It was a real pleasure to read this book, there's just something that I find quite alluring at being inside the head of a sociopath, or a psychopath for that matter, particularly when narrated in the first person. It always comes to answering the questions "why", "what", "how"; why is Jorg acting the way he does, what motivates his actions, and how he reasons the world around him. As such, this book will have some detractors because it can be an uncomfortable read, particularly when coupled with the imagery of the depicted atrocities. It's also subject to misconceptions. Worth mentioning that not all atrocities are detailed in a graphic manner, like the allusions to rape, but mainly the violent action scenes are detailed as such. A great deal of the enjoyment of this book will depend on how you find Jorg as a character, and more importantly as a narrator.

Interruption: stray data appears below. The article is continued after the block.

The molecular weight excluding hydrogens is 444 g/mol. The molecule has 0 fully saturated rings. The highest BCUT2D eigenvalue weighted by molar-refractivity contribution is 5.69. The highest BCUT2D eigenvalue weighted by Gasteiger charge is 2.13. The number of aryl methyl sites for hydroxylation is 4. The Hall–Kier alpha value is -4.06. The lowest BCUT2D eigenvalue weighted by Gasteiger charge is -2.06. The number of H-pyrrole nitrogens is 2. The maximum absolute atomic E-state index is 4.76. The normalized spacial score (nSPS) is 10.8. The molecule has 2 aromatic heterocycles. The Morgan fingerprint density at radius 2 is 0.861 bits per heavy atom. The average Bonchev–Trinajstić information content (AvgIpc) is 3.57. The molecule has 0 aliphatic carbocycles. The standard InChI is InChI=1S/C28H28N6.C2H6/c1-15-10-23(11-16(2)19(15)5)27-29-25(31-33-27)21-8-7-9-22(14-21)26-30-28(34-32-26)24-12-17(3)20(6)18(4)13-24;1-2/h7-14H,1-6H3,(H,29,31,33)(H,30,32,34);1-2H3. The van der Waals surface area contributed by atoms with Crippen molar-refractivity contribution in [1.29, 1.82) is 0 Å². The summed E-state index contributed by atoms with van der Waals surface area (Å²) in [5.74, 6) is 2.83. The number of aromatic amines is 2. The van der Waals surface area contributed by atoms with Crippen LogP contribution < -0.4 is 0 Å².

On the surface this is a straightforward book, which can be entertaining for some or confused as shallow by others. My main interest in the book is that what happens behind the scenes, so in many ways what is left unsaid forcing the reader to fill in the blanks and speculate; hungry to see what comes next to shed a better light on the events that compose Prince of Thorns. It's one of those books that I think it's very dependent on reader perspective and how much work they put into it. I am by no means a good reader, but I like to think that I delved enough into it. Don't like to read books more than once, but once you're done reading it, this book can be read from an entirely different perspective than with the one you entered the experience, giving new insights about what occurred.